The historical and geographic factors have led to the development of indigenous leadership. Most Restoration churches in Western Canada are led by Canadians. This does not mean that everything needing to be done is getting done. But what is accomplished oozes the quiet confidence of grassroots craftsmanship, as we discover ourselves to be at least part of God”s answer to reaching “the ethnics” who happen to be Western Canadians. By the same token, needed expertise and resources from beyond Western Canada, particularly in church planting and Christian education, bear witness to a dynamic partnership in the gospel, despite national and cultural peculiarities.

Helpful Dreams

The Restoration Movement in Western Canada is working to define itself ever more faithfully with the mission of our Lord: “to seek and to save the lost.” There is much to be done and the laborers are few! Some major centers have very little witness. Vancouver, on the beautiful British Columbia coast, has more than 2 million people but only two ethnic Filipino congregations. Winnipeg, Manitoba (750,000), has a similar situation. Prince George and Cranbrook, British Columbia (both 35,000-plus), have no congregation. Fort McMurray, Alberta (40,000), which sits on more oil reserves than Saudi Arabia and is growing, has little Christian witness of any kind. And there are great opportunities in small centers, even villages, many deserted by mainline denominations. Restoration experience at places like Clearwater and Vavenby (British Columbia), Clyde and Nanton (Alberta), and Outlook (Saskatchewan) demonstrate the dynamic cultural impact of faithful, creative, discipling ministry.

There are three key ingredients to fulfilling these dreams: youth work, leadership development, and strategic church planting.

With numerous and noted exceptions, much more needs to be done in youth ministry. Many more resources are needed at the local church level and in intercongregational ministries like camps.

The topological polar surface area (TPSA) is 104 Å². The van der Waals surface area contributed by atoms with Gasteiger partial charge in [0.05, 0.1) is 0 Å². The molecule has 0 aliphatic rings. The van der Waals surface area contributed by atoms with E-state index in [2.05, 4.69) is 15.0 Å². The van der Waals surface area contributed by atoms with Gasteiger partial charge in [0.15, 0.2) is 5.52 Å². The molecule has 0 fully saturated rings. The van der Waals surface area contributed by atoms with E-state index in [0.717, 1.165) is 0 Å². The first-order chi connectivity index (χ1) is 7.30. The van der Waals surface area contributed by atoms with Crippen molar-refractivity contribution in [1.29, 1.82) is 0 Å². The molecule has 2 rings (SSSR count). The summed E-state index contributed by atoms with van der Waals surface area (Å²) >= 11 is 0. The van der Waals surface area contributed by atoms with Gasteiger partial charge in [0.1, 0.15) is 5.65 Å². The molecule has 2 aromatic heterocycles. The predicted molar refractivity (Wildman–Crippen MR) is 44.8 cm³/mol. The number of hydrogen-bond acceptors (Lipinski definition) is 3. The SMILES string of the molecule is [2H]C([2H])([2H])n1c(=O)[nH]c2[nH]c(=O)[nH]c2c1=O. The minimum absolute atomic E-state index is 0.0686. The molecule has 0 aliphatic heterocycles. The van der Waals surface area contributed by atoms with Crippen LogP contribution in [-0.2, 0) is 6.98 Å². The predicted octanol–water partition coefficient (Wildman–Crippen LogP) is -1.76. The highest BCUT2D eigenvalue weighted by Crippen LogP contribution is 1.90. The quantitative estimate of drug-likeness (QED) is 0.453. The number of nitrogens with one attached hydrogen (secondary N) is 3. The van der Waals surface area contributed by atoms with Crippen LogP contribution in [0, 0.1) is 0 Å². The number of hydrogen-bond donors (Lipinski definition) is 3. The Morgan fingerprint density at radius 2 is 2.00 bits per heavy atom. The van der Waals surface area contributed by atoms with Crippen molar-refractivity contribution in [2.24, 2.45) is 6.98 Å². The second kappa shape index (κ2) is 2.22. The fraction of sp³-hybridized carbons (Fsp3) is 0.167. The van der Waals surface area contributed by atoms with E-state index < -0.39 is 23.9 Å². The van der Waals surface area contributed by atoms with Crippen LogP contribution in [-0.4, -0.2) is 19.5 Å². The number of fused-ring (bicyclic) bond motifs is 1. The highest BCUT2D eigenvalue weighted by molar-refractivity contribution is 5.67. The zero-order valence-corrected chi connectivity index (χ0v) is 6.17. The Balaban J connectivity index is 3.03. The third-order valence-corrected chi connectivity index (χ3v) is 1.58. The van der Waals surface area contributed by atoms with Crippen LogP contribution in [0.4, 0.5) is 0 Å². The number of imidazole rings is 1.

Youth ministry is a precursor to leadership development. Alberta Bible College and Western Christian College share vital roles in developing leaders, and have done so faithfully for many years. ABC has hit enrollment records in eight of the last 10 years. Both are in accrediting processes with the Association of Biblical Higher Education.

Five entities are currently focused on church planting in Western Canada:

“¢ Alberta Church Planting Association focuses on major urban areas in Alberta, and has been a principle catalyst in three plants in the last decade.

“¢ Canadian Church Growth, now a joint venture effort between interested Canadian and U.S. churches, has one church plant just started (January 2005) in Saskatoon, Saskatchewan.

“¢ Bringing Christ to British Columbia is consolidating works begun in the 1970s and “80s.

“¢ Bow Valley Christian Church has been directly involved in two recent church plants, Xalt Community, focused on postmoderns, and Connections Christian Church, a growing house-church network.

“¢ The Church of Christ Development Company (Edmonton, Alberta) in 2003, set aside funds for an endowment to create a church planting impetus across Canada. Currently under the leadership of John Nicholson, these funds are available to churches being planted in all three Restoration streams in Canada.

In addition, in January the first of a series of “national church planting summits” was hosted by Alberta Bible College. It brought together three dozen people involved in church planting from all three streams and all parts of the country, for encouragement, challenge, and strategic planning. There emerged a renewed commitment to pray for one another, promote each others” work, and work together on strategic issues, such as a national vision, assessment centers, and so forth. A series of regional roundtables are planned to draw together a significant number of young leaders who are already involved, or committed, to church planting. We hope to launch a national initiative similar to Double Vision, a U.S. church-planting strategy some time ago. May God speed the day of this revisioning! And may he continue to build his church in Western Canada!

Will these things bear fruit that endures? The hopes and prayers of many are that a new day of church planting, complete with indigenous leadership to sustain it, will bring just such a new day for our community of faith in Canada. And if the past is telling us anything, our fellowship with one another across provinces, and across previous breakingpoints, will be a delicious by-product.



Ron Fraser has served as president of Alberta Bible College in Calgary for the past 20 years.